DEVLIN—Come across with that peso. It doesn’t mean “when”; it means “enough”.

  ROGERS—Same thing—I knew it—I never yet heard him say it when I was pouring him out a drink.

  DEVLIN—You owe me a peso, don’t forget it.

  ROGERS—(grumblingly) I’m not liable to with you around. (An excited babble of voices is heard from the door on the right.) Listen to those boobs, will you! What do you suppose they’re framing up in there?

  DEVLIN—Who is it—Gomez?

  ROGERS—Yes; he and all his little generals are having some sort of a confab. I’ll bet you that smack back again he’s going to try and capture the town tomorrow.

  DEVLIN—What’s this you’re springing on me—inside information?

  ROGERS—Nope; but this afternoon I gave him that case of Scotch I promised him when he signed our contract, and he’s feeling some brave this evening.

  DEVLIN—Say, Hen, about that contract, I forgot to tell you, you wanta hand a call to this Gomez guy. He is playing the game. You remember the other day when they were going after that fort on the outskirts?

  ROGERS—Sure—good stuff—plenty of real live action that day.

  DEVLIN—(indignantly) It was good stuff all right, but I missed all the first part of it on account of that simp General Virella. He was just waving his sword and ordering ‘em to charge when I came up. “Here you!” I said to him, “wait a minute. Can’t you see I’m not ready for you yet?” And what do you think that greaser said to me? You know he speaks good English. He says: “Shall my glorious soldiers be massacred waiting for your machine?” And away he runs with all his yellow-bellies after him. What d’you know about that?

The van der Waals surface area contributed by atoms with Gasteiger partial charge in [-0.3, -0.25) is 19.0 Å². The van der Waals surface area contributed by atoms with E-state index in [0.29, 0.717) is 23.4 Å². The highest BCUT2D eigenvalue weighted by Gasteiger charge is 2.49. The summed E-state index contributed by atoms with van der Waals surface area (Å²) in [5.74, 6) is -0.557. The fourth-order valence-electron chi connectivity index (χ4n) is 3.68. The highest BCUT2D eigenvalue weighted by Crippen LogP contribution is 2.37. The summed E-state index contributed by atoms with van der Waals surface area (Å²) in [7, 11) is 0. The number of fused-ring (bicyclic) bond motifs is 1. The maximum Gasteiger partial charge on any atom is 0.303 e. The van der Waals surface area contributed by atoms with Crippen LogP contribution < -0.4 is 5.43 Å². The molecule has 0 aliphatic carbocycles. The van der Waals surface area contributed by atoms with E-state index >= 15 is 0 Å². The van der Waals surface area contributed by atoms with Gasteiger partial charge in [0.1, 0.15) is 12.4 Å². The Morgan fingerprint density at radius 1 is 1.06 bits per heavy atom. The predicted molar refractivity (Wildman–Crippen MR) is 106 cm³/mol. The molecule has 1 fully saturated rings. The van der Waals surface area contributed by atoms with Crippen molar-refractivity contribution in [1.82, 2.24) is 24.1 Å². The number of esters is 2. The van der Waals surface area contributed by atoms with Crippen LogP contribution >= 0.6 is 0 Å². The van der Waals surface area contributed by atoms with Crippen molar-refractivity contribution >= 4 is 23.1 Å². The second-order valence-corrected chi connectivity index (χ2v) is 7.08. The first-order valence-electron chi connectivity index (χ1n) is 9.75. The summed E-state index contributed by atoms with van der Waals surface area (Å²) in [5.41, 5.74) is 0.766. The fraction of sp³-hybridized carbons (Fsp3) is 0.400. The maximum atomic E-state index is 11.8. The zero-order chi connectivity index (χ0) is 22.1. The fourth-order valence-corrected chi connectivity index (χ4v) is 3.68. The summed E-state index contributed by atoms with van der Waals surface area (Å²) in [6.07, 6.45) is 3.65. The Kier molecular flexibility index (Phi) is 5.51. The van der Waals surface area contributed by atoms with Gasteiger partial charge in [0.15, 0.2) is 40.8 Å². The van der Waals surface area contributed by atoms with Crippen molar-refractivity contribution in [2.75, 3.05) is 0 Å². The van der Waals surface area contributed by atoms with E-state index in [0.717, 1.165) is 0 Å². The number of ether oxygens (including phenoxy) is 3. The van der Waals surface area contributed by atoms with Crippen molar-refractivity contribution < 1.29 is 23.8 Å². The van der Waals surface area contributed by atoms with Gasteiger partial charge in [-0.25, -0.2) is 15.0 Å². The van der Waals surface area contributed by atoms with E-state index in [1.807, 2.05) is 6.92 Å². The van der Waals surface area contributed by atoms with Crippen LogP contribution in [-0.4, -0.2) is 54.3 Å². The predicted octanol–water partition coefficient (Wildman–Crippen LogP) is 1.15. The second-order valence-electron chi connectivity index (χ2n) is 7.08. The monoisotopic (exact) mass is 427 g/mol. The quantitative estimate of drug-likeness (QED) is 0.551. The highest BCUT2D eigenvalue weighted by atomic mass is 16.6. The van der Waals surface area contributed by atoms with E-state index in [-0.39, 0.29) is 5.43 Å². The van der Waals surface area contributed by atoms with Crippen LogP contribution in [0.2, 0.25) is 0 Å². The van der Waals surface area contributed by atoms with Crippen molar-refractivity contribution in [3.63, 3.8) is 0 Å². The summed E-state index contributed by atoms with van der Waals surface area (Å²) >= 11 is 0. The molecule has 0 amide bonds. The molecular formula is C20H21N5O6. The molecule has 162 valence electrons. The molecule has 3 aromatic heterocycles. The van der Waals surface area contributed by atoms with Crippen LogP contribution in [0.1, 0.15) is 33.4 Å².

ROGERS—(frowning) He’s a fresh guy, that Virella. I’ll have Gomez stick him back in the rear after this. He’s a mean little worm, too. He’s the one who’s nagged Gomez into croaking old Fernandez.

  DEVLIN—What! Are they going to shoot Fernandez?

  ROGERS—At sunrise tomorrow they stand him against the wall and—curtain.

  DEVLIN—It’s a damn shame—just because they can’t get any more coin out of him. He’s a good fellow—Fernandez. Went to school in the States—Cornell or someplace. Can’t you get him off?

  ROGERS—Nix. Virella has a grudge against him and Gomez needs Virella. Anyway, I’ve got no license to butt in on their little scraps. Besides it’ll make a great picture. Be sure and get it.

  DEVLIN—I’ll be there. Say, have them hold it till a little later, will you? The light isn’t any good so early.

  ROGERS—How’ll eight o’clock do?

  DEVLIN—Great!

  ROGERS—All right, I’ll tell Gomez to postpone it till then. (A shrill voice is heard shouting: “Viva” from the room on the right.) That’s Virella, now. I’d like to take just one swing at that guy. They’d carry him home in a white-pine kimona. (another cheer from the room next door) Full of booze and patriotism! Gee, I wish I was a war correspondent. I’d send in a little notice like this: “The courage and spirits of the troops were never better. A trainload of rum arrived today. We will be in Mexico City in two weeks.”

  DEVLIN—(picking his hat from the table, gets to his fret) I think I’ll take a look around and see what’s doing.

  ROGERS—Oho! I’ve got your number all right!

  DEVLIN—(laughing) What do you mean: got my number?

  ROGERS—Have a care, little one, have a care! Some one of these Mexican dolls you’re googooing at will carve her initials on your back with the breadknife some one of these days.

  DEVLIN—I should fret!

  ROGERS—(disgustedly) What you can see in these skirts, has got me beat. They’re so homely the mules shy at them.

  DEVLIN—Is that so? Well, let me tell you, there’s some class to some of the dames down here. You ought to have seen the bear I lamped this afternoon. Some queen, take it from me.

  ROGERS—Load that noise in one of the cannons and fire it off!

  DEVLIN—On the level, Hen, she had the swellest lamps I’ve ever seen on a dame; and a figure—my boy! my boy!

  ROGERS—Captain Sweeney of the Marines, please listen! And I suppose you copped her and dated her up?